All the exercise I did was tailored appropriately adapted. I.e. for Pilates I propped up my upper body so I was not lying flat, for Yoga I started going to Pregnancy Yoga classes and I did shorter sessions of strength and cardiovascular exercise.


My main piece of advise is to exercise and truly embrace this trimester. Always seek professional advice from qualified instructors on how to adapt appropriately. Even better if you can afford it, seek out pregnancy classes or train with a qualified and confident trainer. Remember, your focus on exercise has changed from before and your drive and aim to keep fit and healthy is totally different to everyone else who is not pregnant. Being surrounded by people in the same boat as you or who completely understands what is best of you at the moment is priceless.





PLEASE NOTE YOU SHOULD ALWAYS CONSULT YOUR DOCTOR BEFORE UNDERTAKING ANY CHANGES TO YOUR EXERCISE REGIME.


IF YOU FEEL DIZZY, UNWELL, BREATHLESS OR PAIN IN ANY WAY YOU SHOULD STOP WHAT YOU ARE DOING AND IF THE SYMPTOMS PROCEED SEEK MEDICAL ATTENTION.



By bzz1251, Nov 29 2017 10:08AM

Prologue:


Whilst there is a lot of talk about postnatal exercise, there seems to be a lack of guidance during pregnancy. My Active Pregnancy Guide will give you the low down as simply as possible and hopefully you will grab some tips and be motivated to keep active!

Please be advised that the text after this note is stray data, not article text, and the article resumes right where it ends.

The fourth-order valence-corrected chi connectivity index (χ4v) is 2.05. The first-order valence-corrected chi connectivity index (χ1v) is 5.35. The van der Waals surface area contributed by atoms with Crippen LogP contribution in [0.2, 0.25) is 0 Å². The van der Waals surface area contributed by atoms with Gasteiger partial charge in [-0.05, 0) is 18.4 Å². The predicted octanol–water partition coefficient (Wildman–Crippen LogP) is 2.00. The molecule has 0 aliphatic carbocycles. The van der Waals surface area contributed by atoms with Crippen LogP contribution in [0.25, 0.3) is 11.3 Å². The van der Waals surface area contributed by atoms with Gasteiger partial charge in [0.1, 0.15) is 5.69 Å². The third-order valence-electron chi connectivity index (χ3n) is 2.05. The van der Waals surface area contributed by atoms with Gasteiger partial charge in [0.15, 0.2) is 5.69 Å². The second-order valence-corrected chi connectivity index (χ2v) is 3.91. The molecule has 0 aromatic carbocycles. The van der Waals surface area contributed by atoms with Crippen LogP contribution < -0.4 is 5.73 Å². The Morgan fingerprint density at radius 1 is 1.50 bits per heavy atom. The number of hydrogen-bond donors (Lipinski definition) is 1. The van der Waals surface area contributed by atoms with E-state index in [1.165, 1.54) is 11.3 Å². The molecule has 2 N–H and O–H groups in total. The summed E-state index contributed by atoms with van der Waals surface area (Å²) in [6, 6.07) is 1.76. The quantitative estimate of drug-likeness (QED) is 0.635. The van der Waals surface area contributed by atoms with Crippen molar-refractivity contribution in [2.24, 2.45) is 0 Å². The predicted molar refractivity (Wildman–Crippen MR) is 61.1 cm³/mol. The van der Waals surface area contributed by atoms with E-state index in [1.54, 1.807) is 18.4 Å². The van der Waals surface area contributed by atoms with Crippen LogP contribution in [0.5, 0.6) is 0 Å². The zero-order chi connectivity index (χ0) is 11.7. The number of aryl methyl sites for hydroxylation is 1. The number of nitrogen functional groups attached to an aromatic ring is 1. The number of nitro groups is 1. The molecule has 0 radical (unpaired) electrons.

Regular exercise and eating a balanced healthy diet will help the development of the baby AND equip the mother’s body to do it’s job as best it can.


Research has also suggested that the benefits of exercising whilst pregnant can be reaped by the mother 10, even 20 years later!


Each pregnancy is different so you need to listen to your body and follow its lead. Do not compare yourself to anyone else. This is happening to you and it is your unique journey. At this time in your life, many people will be telling you what is happening to your body and what you should or should not be doing. Whilst it in general is well meant, it can be extremely overwhelming. Providing you are listening to your body, be confident that YOU know best and follow your natural gut instinct.



1st Trimester Context:


During the first trimester ( 0 - 13 weeks) your body goes through rapid changes! This is likely to be the trimester where on the outside it looks like nothing much is happening, but on the inside your body is being transformed! Your body is working in absolute overdrive to develop the fertilised egg, which has successfully attached to the womb lining into a teeny tiny person! The amount of energy this requires is inconceivable. Not only does the embryo grow in size, but it is developing primitive organs, facial features, fingers, toes, and the spine and brain are even visible at this point - amazing!